The SDC works with farmers, advisers, the private sector and policymakers to establish business models that benefit the poorest and ease the participation for smallholder farmers in the market. The main objective is to increase productivity sustainably and ensure equal participation in agricultural value chains by means of better marketing opportunities. A primary focus for the SDC is reducing harvest and post-harvest losses along production, distribution and consumption channels. This means raising awareness that food systems extend from agricultural production through to consumption, via storage, distribution and marketing. This is to be considered as a basis for sustainable forms of agriculture. Through such cooperation, the SDC also promotes access to affordable and healthy agricultural produce for all.

Background

By 2050, there will be about 9 billion people in the world. At the same time, arable land, grazing areas and water resources are becoming scarcer. Agricultural systems capable of supplying the world's population with adequate quantities of nutritious food are needed.

While in Europe food losses occur mostly at the end of the food chain, for example in supermarkets, restaurants or consumer households, in developing countries it happens at earlier stages. The reasons for this are inadequate harvesting, processing and storage methods, as well as a lack of market access. The FAO's 2011 study Global Food Losses and Food Waste found that countries in sub-Saharan Africa were losing up to 170kg of food per person per year due to these aspects. Since then, that has not substantially changed.

According to the International Fund for Agricultural Development (IFAD), there are approximately 500 million smallholder farmers worldwide, with smallholder agriculture being the livelihood of more than 2 billion people. These family farms produce around half of the world's food and over 70% of the food consumed in Asia and sub-Saharan Africa.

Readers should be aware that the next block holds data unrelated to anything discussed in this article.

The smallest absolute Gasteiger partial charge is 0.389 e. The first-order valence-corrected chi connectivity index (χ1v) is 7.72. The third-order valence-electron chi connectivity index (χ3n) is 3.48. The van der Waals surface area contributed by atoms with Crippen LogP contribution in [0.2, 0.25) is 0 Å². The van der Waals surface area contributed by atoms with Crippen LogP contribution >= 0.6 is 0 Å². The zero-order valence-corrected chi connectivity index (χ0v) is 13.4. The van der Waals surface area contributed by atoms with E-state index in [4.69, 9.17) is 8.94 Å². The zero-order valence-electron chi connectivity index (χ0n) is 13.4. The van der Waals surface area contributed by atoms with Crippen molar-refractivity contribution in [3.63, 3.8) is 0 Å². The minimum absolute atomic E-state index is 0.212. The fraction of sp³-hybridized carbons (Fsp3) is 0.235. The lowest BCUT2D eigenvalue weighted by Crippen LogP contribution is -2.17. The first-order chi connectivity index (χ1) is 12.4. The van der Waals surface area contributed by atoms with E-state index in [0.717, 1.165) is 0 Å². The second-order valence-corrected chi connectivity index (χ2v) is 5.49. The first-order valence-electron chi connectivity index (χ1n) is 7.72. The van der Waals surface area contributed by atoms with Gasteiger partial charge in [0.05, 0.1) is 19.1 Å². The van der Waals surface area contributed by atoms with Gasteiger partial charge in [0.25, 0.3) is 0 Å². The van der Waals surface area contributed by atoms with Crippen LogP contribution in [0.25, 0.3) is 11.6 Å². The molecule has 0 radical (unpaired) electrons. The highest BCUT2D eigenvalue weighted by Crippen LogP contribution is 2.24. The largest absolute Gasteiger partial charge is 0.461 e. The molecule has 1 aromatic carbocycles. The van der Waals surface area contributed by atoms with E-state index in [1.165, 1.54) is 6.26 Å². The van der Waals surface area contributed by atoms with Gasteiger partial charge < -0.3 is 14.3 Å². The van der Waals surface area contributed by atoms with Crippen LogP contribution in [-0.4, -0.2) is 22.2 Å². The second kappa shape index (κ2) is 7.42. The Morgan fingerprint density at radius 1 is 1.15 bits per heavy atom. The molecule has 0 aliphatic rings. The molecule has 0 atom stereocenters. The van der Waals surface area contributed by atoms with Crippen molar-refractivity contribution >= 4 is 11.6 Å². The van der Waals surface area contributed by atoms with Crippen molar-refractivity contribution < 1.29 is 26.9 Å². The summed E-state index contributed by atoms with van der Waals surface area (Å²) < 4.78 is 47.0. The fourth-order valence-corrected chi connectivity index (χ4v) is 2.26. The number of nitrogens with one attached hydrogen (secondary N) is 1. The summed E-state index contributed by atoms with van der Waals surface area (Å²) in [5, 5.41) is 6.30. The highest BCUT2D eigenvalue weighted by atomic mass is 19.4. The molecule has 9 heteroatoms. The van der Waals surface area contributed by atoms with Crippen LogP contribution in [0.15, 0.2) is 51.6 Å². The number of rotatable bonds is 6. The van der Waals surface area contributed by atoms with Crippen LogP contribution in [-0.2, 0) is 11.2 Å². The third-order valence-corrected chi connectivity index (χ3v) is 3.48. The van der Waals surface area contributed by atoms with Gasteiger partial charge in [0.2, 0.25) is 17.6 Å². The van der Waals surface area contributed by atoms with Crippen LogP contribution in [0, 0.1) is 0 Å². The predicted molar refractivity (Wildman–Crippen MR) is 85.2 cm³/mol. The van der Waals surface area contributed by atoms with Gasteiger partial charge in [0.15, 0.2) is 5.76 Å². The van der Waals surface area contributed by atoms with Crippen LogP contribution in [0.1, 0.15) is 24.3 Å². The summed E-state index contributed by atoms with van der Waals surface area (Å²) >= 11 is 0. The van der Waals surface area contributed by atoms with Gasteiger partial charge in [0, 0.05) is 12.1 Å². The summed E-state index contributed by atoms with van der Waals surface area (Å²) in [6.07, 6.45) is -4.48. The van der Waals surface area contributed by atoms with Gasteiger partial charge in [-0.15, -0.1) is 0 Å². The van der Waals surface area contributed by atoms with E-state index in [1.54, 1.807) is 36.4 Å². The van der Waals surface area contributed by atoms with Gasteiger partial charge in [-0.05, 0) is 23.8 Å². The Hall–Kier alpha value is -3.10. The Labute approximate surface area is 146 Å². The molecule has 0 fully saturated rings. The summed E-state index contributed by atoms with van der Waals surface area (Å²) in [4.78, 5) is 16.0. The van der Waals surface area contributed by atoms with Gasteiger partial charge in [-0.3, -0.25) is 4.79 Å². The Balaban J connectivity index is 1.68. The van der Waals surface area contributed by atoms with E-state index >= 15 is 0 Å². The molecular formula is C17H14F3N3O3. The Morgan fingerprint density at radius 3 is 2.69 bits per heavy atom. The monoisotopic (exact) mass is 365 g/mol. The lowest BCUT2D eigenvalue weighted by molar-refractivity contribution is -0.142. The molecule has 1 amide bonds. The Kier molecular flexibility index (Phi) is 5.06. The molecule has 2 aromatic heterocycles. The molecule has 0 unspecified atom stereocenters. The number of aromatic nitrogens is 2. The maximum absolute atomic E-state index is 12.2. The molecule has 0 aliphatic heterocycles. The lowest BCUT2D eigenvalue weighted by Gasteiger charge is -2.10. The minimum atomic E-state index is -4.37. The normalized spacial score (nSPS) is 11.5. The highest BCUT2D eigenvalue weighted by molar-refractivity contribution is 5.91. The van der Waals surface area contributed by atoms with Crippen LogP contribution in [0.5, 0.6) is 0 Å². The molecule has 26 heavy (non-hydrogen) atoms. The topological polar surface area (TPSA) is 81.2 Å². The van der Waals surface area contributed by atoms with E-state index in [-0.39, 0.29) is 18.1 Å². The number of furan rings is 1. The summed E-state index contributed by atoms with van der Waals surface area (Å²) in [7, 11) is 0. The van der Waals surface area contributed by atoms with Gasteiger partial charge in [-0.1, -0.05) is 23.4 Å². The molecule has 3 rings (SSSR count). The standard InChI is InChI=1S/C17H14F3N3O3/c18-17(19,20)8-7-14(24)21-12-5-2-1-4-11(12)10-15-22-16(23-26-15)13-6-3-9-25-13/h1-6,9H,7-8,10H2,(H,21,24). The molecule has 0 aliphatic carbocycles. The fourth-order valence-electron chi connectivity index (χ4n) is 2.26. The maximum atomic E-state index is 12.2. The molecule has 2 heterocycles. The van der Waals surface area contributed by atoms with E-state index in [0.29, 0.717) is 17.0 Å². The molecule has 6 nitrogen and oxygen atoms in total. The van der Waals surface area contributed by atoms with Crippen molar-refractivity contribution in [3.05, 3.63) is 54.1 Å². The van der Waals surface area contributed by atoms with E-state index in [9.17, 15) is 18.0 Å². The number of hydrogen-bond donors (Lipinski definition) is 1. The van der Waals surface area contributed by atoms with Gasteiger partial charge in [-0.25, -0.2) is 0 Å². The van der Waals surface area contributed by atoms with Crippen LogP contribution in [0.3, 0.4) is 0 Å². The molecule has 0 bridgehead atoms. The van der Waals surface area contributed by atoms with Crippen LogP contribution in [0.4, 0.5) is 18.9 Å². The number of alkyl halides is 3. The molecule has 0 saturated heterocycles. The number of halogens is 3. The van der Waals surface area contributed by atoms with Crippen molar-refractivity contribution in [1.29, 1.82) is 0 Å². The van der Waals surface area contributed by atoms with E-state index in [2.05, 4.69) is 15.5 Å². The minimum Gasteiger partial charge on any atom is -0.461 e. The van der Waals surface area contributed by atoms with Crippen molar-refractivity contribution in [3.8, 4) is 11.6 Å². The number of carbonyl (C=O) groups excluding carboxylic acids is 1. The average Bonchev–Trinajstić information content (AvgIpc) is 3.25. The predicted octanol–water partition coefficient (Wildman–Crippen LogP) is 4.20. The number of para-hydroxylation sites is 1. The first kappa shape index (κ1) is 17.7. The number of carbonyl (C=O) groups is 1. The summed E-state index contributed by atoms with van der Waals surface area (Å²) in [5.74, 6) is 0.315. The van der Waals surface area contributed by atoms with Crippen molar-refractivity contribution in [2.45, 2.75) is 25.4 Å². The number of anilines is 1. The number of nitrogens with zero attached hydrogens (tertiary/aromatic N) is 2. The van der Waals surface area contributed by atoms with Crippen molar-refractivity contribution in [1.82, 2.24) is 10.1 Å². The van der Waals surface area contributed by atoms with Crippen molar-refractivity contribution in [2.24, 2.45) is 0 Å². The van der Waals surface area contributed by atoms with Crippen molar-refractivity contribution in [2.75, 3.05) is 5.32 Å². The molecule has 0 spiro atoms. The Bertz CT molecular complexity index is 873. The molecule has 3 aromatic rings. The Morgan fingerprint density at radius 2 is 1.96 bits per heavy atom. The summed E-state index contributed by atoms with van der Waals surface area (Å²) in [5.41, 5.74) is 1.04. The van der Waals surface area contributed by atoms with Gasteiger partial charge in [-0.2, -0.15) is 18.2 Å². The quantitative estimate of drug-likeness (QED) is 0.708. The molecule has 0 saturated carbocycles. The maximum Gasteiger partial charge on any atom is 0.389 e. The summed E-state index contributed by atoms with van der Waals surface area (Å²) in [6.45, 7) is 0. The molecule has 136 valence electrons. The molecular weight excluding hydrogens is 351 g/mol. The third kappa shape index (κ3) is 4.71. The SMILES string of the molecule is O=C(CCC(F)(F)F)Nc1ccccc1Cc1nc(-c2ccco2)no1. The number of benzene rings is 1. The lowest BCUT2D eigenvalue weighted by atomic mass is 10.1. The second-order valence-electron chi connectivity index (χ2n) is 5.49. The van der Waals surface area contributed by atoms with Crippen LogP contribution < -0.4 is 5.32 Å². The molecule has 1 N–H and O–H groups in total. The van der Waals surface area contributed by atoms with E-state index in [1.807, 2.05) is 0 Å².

Climate change, natural disasters and economic changes are impeding the work of smallholder farmers. Smallholders are forced to adapt their production methods to changing and unpredictable conditions. They are thus reliant on research and advisory services. In the SDC's view, such services are successful if they take into account traditional and local know-how. The Swiss agricultural sector is a role model here, with its multifunctional, family-based and environmentally-friendly food production geared to social and regional balance.

Focus on smallholder farms

In three short films, learn how smallholders and family farms cope with challenges such as rising food prices and the effects of climate change.

'Can we feed the world?'

Over the next 30 years, the world's population is set to increase from 7 to around 9 billion people. More than 820 million people go hungry today. Three quarters of them live in rural areas and largely depend on farming for their livelihood. At the same time, food prices are rising, which has a particularly negative impact on people living in poverty in food-importing countries. Global changes in food production and distribution are necessary.

Film: 'Can we feed the world?'

 

'Today's reality of smallholder farms'

Through the story of the Traoré family in West Africa, the film provides an insight into the life of smallholder farmers in developing countries. The film shows how poorly functioning markets, insufficient opportunities for education, training and information, the effects of climate change, and poor access to land and water prevent family farms from realising their full potential.

Film: 'Today's reality of smallholder farms'

 

'Realising the potential of smallholder farming'